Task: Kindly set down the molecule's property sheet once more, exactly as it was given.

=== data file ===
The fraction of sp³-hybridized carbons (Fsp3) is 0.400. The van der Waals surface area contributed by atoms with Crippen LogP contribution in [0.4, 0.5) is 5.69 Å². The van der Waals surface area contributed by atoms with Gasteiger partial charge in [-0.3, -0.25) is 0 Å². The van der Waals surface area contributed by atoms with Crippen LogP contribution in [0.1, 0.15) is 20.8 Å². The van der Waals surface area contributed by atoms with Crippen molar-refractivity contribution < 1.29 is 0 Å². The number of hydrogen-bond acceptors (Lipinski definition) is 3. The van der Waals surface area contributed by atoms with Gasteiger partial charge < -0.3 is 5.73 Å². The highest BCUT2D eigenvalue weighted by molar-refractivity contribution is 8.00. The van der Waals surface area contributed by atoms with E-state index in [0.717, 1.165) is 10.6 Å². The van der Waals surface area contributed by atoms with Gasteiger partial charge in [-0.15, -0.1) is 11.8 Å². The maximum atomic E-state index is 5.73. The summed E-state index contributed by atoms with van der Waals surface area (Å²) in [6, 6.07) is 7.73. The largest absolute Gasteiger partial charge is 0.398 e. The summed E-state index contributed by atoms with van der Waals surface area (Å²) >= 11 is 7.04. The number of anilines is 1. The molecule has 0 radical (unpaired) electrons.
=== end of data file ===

The fraction of sp³-hybridized carbons (Fsp3) is 0.400. The van der Waals surface area contributed by atoms with Crippen LogP contribution in [0.4, 0.5) is 5.69 Å². The van der Waals surface area contributed by atoms with Gasteiger partial charge in [-0.3, -0.25) is 0 Å². The van der Waals surface area contributed by atoms with Crippen LogP contribution in [0.1, 0.15) is 20.8 Å². The van der Waals surface area contributed by atoms with Crippen molar-refractivity contribution < 1.29 is 0 Å². The number of hydrogen-bond acceptors (Lipinski definition) is 3. The van der Waals surface area contributed by atoms with Gasteiger partial charge < -0.3 is 5.73 Å². The highest BCUT2D eigenvalue weighted by molar-refractivity contribution is 8.00. The van der Waals surface area contributed by atoms with E-state index in [0.717, 1.165) is 10.6 Å². The van der Waals surface area contributed by atoms with Gasteiger partial charge in [-0.15, -0.1) is 11.8 Å². The maximum atomic E-state index is 5.73. The summed E-state index contributed by atoms with van der Waals surface area (Å²) in [6, 6.07) is 7.73. The largest absolute Gasteiger partial charge is 0.398 e. The summed E-state index contributed by atoms with van der Waals surface area (Å²) >= 11 is 7.04. The number of anilines is 1. The molecule has 0 radical (unpaired) electrons.